Hiatus is over! Giveaway time!

How exciting is it that I am officially moved into my new sewing space and ready to get going on the projects that literally piled up in the waiting period? It’s very exciting! 
I am so happy to have this space, though it has the occasional spider and it smelled like a basement (because, well, it’s in the basement) until I put in air fresheners. It has opened up the living room and made the house feel bigger. And it’s nice to have the mess all tucked away where virtually nobody will see it ;) I am finally ready to unveil the room, are you ready to see it?!

It needs paint, not sure what color to go with yet. And new curtains (one of the projects in the pile), but it’s a great space, almost like it was meant for me to make it into a sewing room. It’s tucked away in the basement, right next to the laundry room. You want to see more?

I need a bookshelf for this space, it’s really not very useable the way it is (yet! I will be making changes!). I would be happy to repurpose one, if only I could find one.

This is a better view of my little corner where my sewing table is. There is a window right by it, and a light right above it. The lighting is super nice, and I can see everything I am doing really well. 
Here is the cutting table, that has SO much more room since I moved everything for the machine into the desk and had my wonderful husband build me a thread holder (it will eventually be mounted to the dresser so I will have even more flat surface).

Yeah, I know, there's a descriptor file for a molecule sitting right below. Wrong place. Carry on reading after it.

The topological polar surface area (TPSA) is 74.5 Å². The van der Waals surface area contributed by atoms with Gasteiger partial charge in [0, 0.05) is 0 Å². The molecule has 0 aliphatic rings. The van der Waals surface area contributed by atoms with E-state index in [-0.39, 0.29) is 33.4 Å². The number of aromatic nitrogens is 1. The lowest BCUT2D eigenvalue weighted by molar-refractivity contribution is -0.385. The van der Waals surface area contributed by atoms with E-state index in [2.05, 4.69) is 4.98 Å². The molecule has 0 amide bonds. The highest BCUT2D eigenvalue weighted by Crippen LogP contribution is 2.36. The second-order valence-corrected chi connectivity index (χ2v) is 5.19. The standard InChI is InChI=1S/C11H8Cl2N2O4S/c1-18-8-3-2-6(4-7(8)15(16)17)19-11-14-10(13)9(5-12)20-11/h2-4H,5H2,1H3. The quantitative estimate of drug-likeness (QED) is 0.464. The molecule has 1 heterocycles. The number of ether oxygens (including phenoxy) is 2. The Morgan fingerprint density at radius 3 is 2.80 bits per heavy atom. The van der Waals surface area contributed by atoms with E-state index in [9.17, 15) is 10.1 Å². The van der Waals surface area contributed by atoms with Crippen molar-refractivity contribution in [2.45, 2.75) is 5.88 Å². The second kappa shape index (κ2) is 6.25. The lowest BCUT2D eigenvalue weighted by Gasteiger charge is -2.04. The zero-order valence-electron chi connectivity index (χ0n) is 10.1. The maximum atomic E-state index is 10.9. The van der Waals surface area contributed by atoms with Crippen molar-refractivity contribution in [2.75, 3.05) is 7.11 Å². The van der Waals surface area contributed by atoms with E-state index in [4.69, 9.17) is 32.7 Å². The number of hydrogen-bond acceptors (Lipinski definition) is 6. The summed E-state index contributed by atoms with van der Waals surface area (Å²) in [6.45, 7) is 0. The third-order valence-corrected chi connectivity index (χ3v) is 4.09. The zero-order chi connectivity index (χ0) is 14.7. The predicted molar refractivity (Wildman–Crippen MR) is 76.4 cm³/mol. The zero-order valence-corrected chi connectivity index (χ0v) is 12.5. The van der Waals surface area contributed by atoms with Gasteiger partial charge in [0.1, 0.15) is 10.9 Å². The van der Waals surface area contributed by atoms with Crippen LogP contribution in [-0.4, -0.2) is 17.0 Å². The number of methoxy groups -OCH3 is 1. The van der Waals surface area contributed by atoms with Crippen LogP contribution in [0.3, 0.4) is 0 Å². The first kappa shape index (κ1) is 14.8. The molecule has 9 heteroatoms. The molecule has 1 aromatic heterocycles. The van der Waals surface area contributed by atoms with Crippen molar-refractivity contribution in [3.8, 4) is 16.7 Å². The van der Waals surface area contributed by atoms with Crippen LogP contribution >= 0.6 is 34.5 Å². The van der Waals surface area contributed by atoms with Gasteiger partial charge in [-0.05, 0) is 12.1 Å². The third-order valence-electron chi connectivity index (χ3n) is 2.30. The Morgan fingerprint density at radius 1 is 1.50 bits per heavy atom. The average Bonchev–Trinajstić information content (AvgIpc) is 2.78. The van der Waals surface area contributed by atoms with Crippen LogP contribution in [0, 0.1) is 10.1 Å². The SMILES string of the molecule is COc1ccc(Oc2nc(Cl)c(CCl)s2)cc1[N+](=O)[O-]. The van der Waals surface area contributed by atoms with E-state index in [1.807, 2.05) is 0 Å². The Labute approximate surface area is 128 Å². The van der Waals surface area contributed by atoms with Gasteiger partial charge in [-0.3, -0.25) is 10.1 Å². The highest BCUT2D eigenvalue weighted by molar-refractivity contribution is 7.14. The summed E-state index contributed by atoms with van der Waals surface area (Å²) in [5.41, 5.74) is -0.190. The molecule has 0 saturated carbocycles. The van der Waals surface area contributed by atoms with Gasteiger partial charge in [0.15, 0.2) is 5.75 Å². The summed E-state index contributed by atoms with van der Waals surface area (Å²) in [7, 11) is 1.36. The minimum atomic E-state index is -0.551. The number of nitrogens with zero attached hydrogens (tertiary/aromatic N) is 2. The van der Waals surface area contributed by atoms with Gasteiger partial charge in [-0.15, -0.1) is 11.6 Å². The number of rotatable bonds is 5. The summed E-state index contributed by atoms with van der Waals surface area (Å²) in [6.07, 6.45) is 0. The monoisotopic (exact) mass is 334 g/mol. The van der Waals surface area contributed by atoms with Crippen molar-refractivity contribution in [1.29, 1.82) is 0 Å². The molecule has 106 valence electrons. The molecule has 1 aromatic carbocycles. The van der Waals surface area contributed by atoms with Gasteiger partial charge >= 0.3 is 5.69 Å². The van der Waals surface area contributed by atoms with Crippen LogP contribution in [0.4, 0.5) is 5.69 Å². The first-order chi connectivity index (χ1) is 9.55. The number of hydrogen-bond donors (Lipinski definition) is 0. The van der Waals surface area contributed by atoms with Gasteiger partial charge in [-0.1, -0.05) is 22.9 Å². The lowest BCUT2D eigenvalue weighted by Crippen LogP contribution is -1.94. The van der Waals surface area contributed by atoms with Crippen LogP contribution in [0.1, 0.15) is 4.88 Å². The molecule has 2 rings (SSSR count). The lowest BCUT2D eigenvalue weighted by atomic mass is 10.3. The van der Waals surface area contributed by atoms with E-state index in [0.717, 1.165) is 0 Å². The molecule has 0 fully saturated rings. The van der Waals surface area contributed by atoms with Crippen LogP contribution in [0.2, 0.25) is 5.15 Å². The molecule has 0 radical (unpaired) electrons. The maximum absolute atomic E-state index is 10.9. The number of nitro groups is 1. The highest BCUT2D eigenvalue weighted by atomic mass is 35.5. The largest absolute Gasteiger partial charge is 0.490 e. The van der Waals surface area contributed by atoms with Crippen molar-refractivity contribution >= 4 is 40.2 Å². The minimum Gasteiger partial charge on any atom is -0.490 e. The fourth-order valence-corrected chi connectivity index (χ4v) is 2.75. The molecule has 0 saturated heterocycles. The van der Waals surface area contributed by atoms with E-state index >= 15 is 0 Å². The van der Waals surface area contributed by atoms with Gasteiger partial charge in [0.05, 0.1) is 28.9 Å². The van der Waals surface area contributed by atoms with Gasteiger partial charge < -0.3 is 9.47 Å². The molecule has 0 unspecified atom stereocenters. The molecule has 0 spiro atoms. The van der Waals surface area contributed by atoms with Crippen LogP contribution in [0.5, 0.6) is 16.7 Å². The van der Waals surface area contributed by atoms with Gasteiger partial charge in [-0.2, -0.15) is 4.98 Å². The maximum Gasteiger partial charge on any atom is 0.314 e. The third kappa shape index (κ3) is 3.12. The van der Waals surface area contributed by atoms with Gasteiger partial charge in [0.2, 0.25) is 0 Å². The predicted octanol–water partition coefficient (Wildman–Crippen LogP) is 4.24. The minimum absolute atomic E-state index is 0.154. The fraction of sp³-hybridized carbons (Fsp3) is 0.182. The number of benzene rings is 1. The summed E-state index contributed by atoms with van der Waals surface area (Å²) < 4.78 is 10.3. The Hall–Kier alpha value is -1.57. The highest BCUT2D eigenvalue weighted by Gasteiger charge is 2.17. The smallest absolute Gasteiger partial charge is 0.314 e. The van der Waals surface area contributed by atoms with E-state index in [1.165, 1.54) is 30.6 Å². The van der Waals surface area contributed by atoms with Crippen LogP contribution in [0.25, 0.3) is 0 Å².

Thread holder close up. :)
And the dresser and dress form. It’s nice to have room to put it all up and not have to tuck it into corners. There is even enough room to put up the ironing board and leave it up if I want to. 
And here is a little peek into something fun! I am happy to be part of a repurpose showdown this month. The item to repurpose is a scarf. I’m not really a scarf person, and happened to have some. So I chose this little beauty.
Its super soft, and a really great coral color. Really, it’s just beautiful.
So here is the deal. In all of the excitement of getting a new sewing room, and being part of the showdown, and it being summer, and just cause I want to I am going to be doing a giveaway here on my blog! Pretty awesome, right? If you can guess what I will be repurposing this gorgeous little scarf into you will be entered to win something special, custom and hand made by me! Just submit your guess as a comment here on this blog post. The showdown is over at the end of the month, and I will announce the winner at the first of July. 
Happy Guessing!